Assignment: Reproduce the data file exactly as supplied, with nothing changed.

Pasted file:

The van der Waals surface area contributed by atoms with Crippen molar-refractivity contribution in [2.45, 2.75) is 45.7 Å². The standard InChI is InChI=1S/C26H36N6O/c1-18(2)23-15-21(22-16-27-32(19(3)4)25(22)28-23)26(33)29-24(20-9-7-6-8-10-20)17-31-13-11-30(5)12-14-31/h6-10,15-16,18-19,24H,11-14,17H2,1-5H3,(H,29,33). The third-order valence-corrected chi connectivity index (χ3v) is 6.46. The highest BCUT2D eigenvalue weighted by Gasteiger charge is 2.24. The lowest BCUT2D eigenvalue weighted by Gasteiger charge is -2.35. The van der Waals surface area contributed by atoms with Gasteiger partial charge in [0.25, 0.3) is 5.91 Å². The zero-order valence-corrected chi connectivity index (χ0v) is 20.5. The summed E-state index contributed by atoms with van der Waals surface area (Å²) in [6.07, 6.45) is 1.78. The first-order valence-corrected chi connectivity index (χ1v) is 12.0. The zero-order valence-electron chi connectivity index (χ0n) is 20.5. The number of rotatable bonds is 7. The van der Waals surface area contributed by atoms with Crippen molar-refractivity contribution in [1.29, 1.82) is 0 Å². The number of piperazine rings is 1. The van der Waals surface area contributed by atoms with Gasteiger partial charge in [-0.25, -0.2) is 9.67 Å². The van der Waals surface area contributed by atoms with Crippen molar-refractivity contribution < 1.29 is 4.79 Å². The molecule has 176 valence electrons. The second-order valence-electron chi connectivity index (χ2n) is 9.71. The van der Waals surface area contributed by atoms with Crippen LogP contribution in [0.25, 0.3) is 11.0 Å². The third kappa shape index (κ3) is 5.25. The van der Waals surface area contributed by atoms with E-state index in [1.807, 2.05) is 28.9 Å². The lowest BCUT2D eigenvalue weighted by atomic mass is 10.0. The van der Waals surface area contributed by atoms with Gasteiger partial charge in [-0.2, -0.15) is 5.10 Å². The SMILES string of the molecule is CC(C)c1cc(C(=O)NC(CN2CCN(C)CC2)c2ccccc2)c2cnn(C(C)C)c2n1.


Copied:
The van der Waals surface area contributed by atoms with Crippen molar-refractivity contribution in [2.45, 2.75) is 45.7 Å². The standard InChI is InChI=1S/C26H36N6O/c1-18(2)23-15-21(22-16-27-32(19(3)4)25(22)28-23)26(33)29-24(20-9-7-6-8-10-20)17-31-13-11-30(5)12-14-31/h6-10,15-16,18-19,24H,11-14,17H2,1-5H3,(H,29,33). The third-order valence-corrected chi connectivity index (χ3v) is 6.46. The highest BCUT2D eigenvalue weighted by Gasteiger charge is 2.24. The lowest BCUT2D eigenvalue weighted by Gasteiger charge is -2.35. The van der Waals surface area contributed by atoms with Gasteiger partial charge in [0.25, 0.3) is 5.91 Å². The zero-order valence-corrected chi connectivity index (χ0v) is 20.5. The summed E-state index contributed by atoms with van der Waals surface area (Å²) in [6.07, 6.45) is 1.78. The first-order valence-corrected chi connectivity index (χ1v) is 12.0. The zero-order valence-electron chi connectivity index (χ0n) is 20.5. The number of rotatable bonds is 7. The van der Waals surface area contributed by atoms with Crippen molar-refractivity contribution in [1.29, 1.82) is 0 Å². The number of piperazine rings is 1. The van der Waals surface area contributed by atoms with Gasteiger partial charge in [-0.25, -0.2) is 9.67 Å². The van der Waals surface area contributed by atoms with Crippen molar-refractivity contribution < 1.29 is 4.79 Å². The molecule has 176 valence electrons. The second-order valence-electron chi connectivity index (χ2n) is 9.71. The van der Waals surface area contributed by atoms with Crippen LogP contribution in [0.25, 0.3) is 11.0 Å². The third kappa shape index (κ3) is 5.25. The van der Waals surface area contributed by atoms with E-state index in [1.807, 2.05) is 28.9 Å². The lowest BCUT2D eigenvalue weighted by atomic mass is 10.0. The van der Waals surface area contributed by atoms with Gasteiger partial charge in [-0.2, -0.15) is 5.10 Å². The SMILES string of the molecule is CC(C)c1cc(C(=O)NC(CN2CCN(C)CC2)c2ccccc2)c2cnn(C(C)C)c2n1.